Russian agents are supporting the anti-hydraulic fracturing movement in the United Kingdom, according to NATO Secretary-General Anders Fogh Rasmussen.
“I have met allies who can report that Russia, as part of their sophisticated information and disinformation operations, engaged actively with so-called non-governmental organisations – environmental organisations working against shale gas – to maintain European dependence on imported Russian gas,” Rasmussen told reporters at a London-based think tank event.
“That is my interpretation,” he said.
Another NATO official told the UK Guardian that Russia’s control over vast amounts of Europe’s energy supply was problematic.
“We don’t go into the details of discussions among allied leaders, but Russia has been using a mix of hard and soft power in its attempt to recreate a sphere of influence, including through a campaign of disinformation on many issues, including energy,” the official told the Guardian. “In general, the potential for Russia using energy supplies as a means of putting pressure on European nations is a matter of concern. No country should use supply and pricing terms as tools of coercion.”
“As energy supplies and routes are an issue mostly for the EU, we count on the EU to take into account the new security realities in Europe and look at whether there is a need to review diversifying energy sources and expanding energy infrastructure,” the NATO official continued.
“Clearly, it is in the interest of all Nato allies to be able to have adequate energy supplies,” the official said. “This is critical to our economies, our security and our prosperity. We share a concern by some allies that Russia could try to obstruct possible projects on shale gas exploration in Europe in order to maintain Europe’s reliance on Russian gas.”
Russia’s aggression in Ukraine have led many European nations to rethink their green energy strategy and consider hydraulic fracturing, or fracking, to lessen their reliance on natural gas supplies flowing from Vladimir Putin’s Russia.
About half the gas flowing from Russia into Europe passes through Ukraine, meaning Europeans could do little to halt Putin’s takeover of Crimea for fears their gas supplies could be cut off.
The European Union and other member nations are considering increasing natural gas imports from the United States, where fracking has unleashed a massive energy boom, as well as drilling into their own shale formations to extract oil and gas.
While the rest of Europe drags their feet on fracking, the UK has already allowed companies to come in and start drilling. Though it’s drilling operations have gotten off to a slow start in the face of heavy opposition from green groups who say fracking will contaminate water supplies and harm air quality.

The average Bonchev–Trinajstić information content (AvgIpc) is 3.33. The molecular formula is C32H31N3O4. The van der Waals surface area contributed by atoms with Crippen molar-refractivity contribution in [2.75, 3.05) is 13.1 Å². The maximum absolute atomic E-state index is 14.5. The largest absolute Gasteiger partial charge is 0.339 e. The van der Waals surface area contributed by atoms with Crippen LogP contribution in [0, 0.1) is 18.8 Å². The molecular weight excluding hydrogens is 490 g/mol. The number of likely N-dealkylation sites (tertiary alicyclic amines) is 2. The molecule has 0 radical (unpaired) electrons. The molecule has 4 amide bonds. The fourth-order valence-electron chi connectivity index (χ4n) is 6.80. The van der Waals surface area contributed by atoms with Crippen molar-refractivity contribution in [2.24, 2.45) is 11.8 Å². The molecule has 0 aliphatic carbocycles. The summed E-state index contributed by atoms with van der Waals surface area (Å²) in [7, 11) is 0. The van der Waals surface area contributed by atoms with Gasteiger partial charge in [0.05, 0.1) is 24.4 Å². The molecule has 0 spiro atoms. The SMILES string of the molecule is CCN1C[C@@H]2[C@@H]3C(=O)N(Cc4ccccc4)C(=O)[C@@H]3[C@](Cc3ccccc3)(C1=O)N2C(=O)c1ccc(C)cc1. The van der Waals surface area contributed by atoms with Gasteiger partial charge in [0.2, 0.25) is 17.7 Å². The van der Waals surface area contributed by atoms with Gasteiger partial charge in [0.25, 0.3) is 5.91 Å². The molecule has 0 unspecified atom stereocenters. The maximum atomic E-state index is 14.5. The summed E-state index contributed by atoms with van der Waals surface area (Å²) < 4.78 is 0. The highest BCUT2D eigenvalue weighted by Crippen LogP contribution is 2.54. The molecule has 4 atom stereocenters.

Rasmussen says that Russia is supporting green groups to stymie energy development and keep the UK and other countries dependent on Russian oil and gas. The secretary-general, however, did not say what form the support from Moscow comes in or if green groups were aware they were dealing with Russian agents.
“It also, in my opinion, involves the better functioning of the European energy market so that one single supplier is not able to blackmail one single nation,” Rasmussen said.
The UK sits on vast shale reserves which it wants to drill into to ease domestic gas prices and boost their energy supplies. British households face high gas and electricity prices, forcing thousands to go without heat during the winter months. Parliament hopes fracking will ease gas prices and some of the economic pressures facing UK families.
Environmentalists, however, say it’s outrageous to accuse them of working with Putin.
“The idea we’re puppets of Putin is so preposterous that you have to wonder what they’re smoking over at NATO HQ,” a Greenpeace spokesman told the UK Daily Mail. “Mr Rasmussen should spend less time dreaming up conspiracy theories and more time on the facts.”
Greenpeace has been a thorn in the side of Russia’s energy agenda, launching operations to disrupt Arctic drilling operations. Activists were even arrested and held by Russia last year and were nearly charged with piracy, but the charges were eventually dropped.
“It shows how ludicrously out of touch these people are. He clearly doesn’t know the type of person that has been turning up to demonstrate,” Tony Cottee with the green group Rising Tide told the UK Independent.
But while green groups have been active against Russia, Putin and his oligarchs have publicly voiced concerns about the impacts of hydraulic fracturing. Putin recently said at one global economic conference that “black stuff comes out of the tap” when there’s fracking.
Russia’s state-owned gas giant Gazprom has said fracking poses “significant environmental risks” to water supplies.
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